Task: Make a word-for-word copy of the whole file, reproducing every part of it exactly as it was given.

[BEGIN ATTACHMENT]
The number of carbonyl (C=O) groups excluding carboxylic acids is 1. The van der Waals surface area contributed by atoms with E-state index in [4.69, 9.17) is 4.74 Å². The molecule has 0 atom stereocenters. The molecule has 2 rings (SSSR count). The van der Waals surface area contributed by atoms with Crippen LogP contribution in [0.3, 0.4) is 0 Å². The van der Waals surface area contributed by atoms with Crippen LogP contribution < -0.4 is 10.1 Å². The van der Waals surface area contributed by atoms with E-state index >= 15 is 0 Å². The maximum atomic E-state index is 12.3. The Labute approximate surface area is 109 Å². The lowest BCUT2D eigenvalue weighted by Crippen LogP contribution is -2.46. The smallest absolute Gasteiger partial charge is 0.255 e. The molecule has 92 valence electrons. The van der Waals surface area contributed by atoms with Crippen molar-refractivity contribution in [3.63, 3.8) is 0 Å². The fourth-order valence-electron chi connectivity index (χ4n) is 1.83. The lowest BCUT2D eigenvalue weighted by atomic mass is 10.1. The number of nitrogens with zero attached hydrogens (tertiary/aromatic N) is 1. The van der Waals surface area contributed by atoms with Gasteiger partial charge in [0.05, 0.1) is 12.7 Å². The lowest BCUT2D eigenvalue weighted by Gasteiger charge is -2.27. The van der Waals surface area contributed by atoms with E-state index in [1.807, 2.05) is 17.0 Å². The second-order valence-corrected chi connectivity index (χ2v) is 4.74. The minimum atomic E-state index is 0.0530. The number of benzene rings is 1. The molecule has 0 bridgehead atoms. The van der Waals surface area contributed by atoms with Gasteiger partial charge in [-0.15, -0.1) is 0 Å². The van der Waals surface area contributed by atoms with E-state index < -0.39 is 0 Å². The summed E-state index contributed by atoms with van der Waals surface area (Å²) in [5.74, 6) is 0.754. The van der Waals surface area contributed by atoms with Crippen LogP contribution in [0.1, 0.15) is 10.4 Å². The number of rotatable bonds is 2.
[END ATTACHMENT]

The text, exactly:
The number of carbonyl (C=O) groups excluding carboxylic acids is 1. The van der Waals surface area contributed by atoms with E-state index in [4.69, 9.17) is 4.74 Å². The molecule has 0 atom stereocenters. The molecule has 2 rings (SSSR count). The van der Waals surface area contributed by atoms with Crippen LogP contribution in [0.3, 0.4) is 0 Å². The van der Waals surface area contributed by atoms with Crippen LogP contribution < -0.4 is 10.1 Å². The van der Waals surface area contributed by atoms with E-state index >= 15 is 0 Å². The maximum atomic E-state index is 12.3. The Labute approximate surface area is 109 Å². The lowest BCUT2D eigenvalue weighted by Crippen LogP contribution is -2.46. The smallest absolute Gasteiger partial charge is 0.255 e. The molecule has 92 valence electrons. The van der Waals surface area contributed by atoms with Crippen molar-refractivity contribution in [3.63, 3.8) is 0 Å². The fourth-order valence-electron chi connectivity index (χ4n) is 1.83. The lowest BCUT2D eigenvalue weighted by atomic mass is 10.1. The number of nitrogens with zero attached hydrogens (tertiary/aromatic N) is 1. The van der Waals surface area contributed by atoms with Gasteiger partial charge in [0.05, 0.1) is 12.7 Å². The lowest BCUT2D eigenvalue weighted by Gasteiger charge is -2.27. The van der Waals surface area contributed by atoms with E-state index in [1.807, 2.05) is 17.0 Å². The second-order valence-corrected chi connectivity index (χ2v) is 4.74. The minimum atomic E-state index is 0.0530. The number of benzene rings is 1. The molecule has 0 bridgehead atoms. The van der Waals surface area contributed by atoms with Gasteiger partial charge in [-0.15, -0.1) is 0 Å². The van der Waals surface area contributed by atoms with E-state index < -0.39 is 0 Å². The summed E-state index contributed by atoms with van der Waals surface area (Å²) in [5.74, 6) is 0.754. The van der Waals surface area contributed by atoms with Crippen LogP contribution in [0.1, 0.15) is 10.4 Å². The number of rotatable bonds is 2.